Brushstrokes are so integral to a painting; they tell a story and capture a viewer’s attention. They often convey the mood of the artist or the intent behind a piece. Brushstrokes would however be incomplete without the use of color. My pieces employ the use of both to tell stories.
“Study of a Jamestown Boy, Accra”
Lately, my pieces have been exploring an African romanticism outside of the colonial gaze. I welcome the viewer to view the black figure simply existing and performing everyday tasks or simply existing. As a Ghanaian woman living inthe diaspora, I am often taken aback by how black people are painted in the media. Although conversations are being had about blackness, it is often boxed and directed mostly at social justice issues.
My work explores the multilayered parts of blackness, through a Ghanaian lens. I use colors and brushstrokes to tell stories about the playful nature of West African masculinity, its influences on the African diaspora, and the forms it takes. My Christian faith while not explicit seeps into my work, through themes, titles and sometimes motifs.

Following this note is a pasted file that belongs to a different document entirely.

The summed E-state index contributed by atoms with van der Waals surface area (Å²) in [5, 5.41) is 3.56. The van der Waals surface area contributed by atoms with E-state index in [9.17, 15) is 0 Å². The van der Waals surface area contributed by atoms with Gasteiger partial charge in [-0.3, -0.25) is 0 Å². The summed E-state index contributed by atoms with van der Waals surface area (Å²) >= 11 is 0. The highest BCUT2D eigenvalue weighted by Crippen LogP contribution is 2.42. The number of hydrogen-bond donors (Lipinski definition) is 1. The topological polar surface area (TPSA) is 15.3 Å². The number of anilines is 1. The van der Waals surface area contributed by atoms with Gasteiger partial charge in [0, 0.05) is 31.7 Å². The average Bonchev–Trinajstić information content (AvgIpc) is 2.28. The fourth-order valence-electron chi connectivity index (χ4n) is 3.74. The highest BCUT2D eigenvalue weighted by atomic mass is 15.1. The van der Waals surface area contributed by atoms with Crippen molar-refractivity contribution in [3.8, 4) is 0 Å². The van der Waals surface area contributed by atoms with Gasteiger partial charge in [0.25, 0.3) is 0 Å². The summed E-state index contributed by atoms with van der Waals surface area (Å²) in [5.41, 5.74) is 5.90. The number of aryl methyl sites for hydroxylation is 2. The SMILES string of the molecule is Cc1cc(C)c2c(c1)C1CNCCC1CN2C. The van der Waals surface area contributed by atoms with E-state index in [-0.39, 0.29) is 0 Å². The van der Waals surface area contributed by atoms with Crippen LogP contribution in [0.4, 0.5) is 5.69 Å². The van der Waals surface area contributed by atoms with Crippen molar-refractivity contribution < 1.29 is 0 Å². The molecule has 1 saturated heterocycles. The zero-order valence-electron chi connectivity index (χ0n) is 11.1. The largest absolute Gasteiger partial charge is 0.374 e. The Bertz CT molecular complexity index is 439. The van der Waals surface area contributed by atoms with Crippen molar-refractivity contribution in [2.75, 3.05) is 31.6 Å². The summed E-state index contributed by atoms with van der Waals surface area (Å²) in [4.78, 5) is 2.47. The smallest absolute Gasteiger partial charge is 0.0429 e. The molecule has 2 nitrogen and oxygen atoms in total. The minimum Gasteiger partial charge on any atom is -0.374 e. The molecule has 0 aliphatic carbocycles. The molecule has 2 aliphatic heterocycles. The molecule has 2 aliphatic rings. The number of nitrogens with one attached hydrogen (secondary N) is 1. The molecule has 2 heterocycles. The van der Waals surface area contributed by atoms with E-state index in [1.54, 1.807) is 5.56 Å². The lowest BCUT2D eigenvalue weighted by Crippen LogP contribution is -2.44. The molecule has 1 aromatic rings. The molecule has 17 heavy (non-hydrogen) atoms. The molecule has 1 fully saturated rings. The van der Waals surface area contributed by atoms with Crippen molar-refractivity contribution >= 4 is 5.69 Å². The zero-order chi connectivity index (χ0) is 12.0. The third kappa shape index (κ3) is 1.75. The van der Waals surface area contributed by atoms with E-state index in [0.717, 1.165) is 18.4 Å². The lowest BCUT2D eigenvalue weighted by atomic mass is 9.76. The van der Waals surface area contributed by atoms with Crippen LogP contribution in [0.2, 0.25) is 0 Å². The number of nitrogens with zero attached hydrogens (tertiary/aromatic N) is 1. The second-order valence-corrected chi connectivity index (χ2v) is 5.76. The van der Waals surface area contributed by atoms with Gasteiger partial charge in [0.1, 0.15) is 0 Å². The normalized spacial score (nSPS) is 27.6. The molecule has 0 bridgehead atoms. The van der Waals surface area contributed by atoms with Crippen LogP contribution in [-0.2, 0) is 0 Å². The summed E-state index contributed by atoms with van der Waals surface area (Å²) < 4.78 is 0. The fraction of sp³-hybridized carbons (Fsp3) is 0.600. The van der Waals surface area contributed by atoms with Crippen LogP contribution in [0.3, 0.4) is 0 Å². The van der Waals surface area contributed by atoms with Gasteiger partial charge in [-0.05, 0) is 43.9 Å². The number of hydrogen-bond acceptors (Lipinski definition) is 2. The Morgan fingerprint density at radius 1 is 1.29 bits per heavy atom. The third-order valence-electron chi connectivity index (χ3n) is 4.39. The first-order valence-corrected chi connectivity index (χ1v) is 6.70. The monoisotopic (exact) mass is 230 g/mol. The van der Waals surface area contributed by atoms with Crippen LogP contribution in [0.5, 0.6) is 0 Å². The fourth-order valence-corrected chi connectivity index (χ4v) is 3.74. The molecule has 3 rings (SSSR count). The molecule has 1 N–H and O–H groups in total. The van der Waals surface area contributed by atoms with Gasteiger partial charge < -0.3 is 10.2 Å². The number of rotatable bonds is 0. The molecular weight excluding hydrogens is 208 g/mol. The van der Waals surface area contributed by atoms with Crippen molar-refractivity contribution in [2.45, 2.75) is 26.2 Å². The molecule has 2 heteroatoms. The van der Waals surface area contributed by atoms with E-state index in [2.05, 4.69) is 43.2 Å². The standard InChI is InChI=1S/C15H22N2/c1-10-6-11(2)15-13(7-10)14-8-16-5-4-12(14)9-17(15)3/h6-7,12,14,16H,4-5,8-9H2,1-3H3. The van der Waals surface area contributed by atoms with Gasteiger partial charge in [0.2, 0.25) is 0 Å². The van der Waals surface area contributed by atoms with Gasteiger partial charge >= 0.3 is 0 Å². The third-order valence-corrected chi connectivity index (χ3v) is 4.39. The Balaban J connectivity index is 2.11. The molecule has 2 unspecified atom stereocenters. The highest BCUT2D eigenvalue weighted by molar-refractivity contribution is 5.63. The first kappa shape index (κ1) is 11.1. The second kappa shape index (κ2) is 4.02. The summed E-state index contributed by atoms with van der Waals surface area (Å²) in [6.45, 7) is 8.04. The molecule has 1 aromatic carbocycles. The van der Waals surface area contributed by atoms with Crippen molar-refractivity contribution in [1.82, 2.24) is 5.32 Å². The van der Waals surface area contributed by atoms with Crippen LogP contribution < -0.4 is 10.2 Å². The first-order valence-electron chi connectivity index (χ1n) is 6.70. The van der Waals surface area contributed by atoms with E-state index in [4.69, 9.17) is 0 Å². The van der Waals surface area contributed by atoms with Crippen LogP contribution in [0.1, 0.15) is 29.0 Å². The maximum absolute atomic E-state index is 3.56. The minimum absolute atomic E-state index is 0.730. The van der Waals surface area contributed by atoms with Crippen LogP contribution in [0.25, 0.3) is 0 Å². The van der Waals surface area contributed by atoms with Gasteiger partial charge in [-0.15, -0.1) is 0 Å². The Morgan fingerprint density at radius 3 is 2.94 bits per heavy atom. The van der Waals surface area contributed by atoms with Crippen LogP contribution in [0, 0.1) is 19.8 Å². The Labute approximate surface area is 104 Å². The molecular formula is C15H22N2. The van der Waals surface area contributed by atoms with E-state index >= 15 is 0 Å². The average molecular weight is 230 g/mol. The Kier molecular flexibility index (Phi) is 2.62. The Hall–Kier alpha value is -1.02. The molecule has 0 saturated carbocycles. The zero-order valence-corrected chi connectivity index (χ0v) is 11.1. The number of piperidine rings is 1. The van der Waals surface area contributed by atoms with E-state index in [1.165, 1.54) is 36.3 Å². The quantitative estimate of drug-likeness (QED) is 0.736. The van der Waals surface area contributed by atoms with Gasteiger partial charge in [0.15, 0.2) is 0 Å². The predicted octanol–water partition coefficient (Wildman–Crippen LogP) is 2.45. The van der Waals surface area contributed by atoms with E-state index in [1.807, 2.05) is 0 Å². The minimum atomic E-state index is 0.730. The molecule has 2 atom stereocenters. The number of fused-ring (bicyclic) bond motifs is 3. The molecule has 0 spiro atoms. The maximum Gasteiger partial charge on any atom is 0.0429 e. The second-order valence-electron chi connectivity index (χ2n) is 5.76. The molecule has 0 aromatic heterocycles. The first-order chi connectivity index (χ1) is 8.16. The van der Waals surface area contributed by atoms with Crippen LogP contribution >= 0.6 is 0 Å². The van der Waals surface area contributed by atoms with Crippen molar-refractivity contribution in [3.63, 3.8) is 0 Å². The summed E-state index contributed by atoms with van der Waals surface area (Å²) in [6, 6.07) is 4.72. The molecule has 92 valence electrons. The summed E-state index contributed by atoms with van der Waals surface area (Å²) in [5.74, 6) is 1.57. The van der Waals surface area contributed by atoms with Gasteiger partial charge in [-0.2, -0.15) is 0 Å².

Left to right: “What beauty can you uncover today,” “Child’s Play,” and “Two Boys”
About the Artist
Dufié Kufuor was born and raised in Ghana and the United Kingdom. She moved to the United States to pursue a law degree and rediscovered her love for art in 2015. She is currently based in New York city, where she practices law and explores various art media.